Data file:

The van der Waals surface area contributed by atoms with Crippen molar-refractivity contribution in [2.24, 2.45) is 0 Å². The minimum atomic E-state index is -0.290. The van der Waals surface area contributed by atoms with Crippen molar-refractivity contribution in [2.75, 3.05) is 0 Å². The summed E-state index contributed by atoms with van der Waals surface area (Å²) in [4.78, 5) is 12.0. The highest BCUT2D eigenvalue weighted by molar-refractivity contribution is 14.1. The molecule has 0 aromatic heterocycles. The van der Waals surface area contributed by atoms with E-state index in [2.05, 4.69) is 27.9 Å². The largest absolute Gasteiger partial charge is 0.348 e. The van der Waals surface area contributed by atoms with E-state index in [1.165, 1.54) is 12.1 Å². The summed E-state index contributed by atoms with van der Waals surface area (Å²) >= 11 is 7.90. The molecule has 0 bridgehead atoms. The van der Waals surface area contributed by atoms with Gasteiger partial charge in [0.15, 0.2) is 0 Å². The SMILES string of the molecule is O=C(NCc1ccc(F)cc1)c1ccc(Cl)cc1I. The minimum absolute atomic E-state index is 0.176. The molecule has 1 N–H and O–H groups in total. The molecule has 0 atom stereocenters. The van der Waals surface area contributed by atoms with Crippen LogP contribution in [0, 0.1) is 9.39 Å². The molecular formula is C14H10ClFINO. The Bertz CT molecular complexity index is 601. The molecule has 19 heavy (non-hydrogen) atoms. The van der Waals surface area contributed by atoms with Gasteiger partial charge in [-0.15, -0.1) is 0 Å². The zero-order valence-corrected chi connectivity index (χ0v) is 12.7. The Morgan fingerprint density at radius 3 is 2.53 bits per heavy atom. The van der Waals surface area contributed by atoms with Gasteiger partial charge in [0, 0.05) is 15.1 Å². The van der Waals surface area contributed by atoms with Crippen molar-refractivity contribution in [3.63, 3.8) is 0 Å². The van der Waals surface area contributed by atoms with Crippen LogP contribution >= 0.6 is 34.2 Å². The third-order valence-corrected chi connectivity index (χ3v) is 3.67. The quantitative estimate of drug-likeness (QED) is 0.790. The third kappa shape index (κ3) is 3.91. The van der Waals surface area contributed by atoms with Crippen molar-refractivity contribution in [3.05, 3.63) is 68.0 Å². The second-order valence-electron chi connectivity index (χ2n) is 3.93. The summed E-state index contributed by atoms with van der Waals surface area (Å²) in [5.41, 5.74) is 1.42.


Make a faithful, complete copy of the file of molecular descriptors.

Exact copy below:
The van der Waals surface area contributed by atoms with Crippen molar-refractivity contribution in [2.24, 2.45) is 0 Å². The minimum atomic E-state index is -0.290. The van der Waals surface area contributed by atoms with Crippen molar-refractivity contribution in [2.75, 3.05) is 0 Å². The summed E-state index contributed by atoms with van der Waals surface area (Å²) in [4.78, 5) is 12.0. The highest BCUT2D eigenvalue weighted by molar-refractivity contribution is 14.1. The molecule has 0 aromatic heterocycles. The van der Waals surface area contributed by atoms with E-state index in [2.05, 4.69) is 27.9 Å². The largest absolute Gasteiger partial charge is 0.348 e. The van der Waals surface area contributed by atoms with E-state index in [1.165, 1.54) is 12.1 Å². The summed E-state index contributed by atoms with van der Waals surface area (Å²) >= 11 is 7.90. The molecule has 0 bridgehead atoms. The van der Waals surface area contributed by atoms with Gasteiger partial charge in [0.15, 0.2) is 0 Å². The SMILES string of the molecule is O=C(NCc1ccc(F)cc1)c1ccc(Cl)cc1I. The minimum absolute atomic E-state index is 0.176. The molecule has 1 N–H and O–H groups in total. The molecule has 0 atom stereocenters. The van der Waals surface area contributed by atoms with Crippen LogP contribution in [0, 0.1) is 9.39 Å². The molecular formula is C14H10ClFINO. The Bertz CT molecular complexity index is 601. The molecule has 19 heavy (non-hydrogen) atoms. The van der Waals surface area contributed by atoms with Gasteiger partial charge in [-0.15, -0.1) is 0 Å². The zero-order valence-corrected chi connectivity index (χ0v) is 12.7. The Morgan fingerprint density at radius 3 is 2.53 bits per heavy atom. The van der Waals surface area contributed by atoms with Gasteiger partial charge in [0, 0.05) is 15.1 Å². The van der Waals surface area contributed by atoms with Crippen molar-refractivity contribution in [3.63, 3.8) is 0 Å². The van der Waals surface area contributed by atoms with Crippen LogP contribution >= 0.6 is 34.2 Å². The third-order valence-corrected chi connectivity index (χ3v) is 3.67. The quantitative estimate of drug-likeness (QED) is 0.790. The third kappa shape index (κ3) is 3.91. The van der Waals surface area contributed by atoms with Crippen molar-refractivity contribution in [3.05, 3.63) is 68.0 Å². The second-order valence-electron chi connectivity index (χ2n) is 3.93. The summed E-state index contributed by atoms with van der Waals surface area (Å²) in [5.41, 5.74) is 1.42.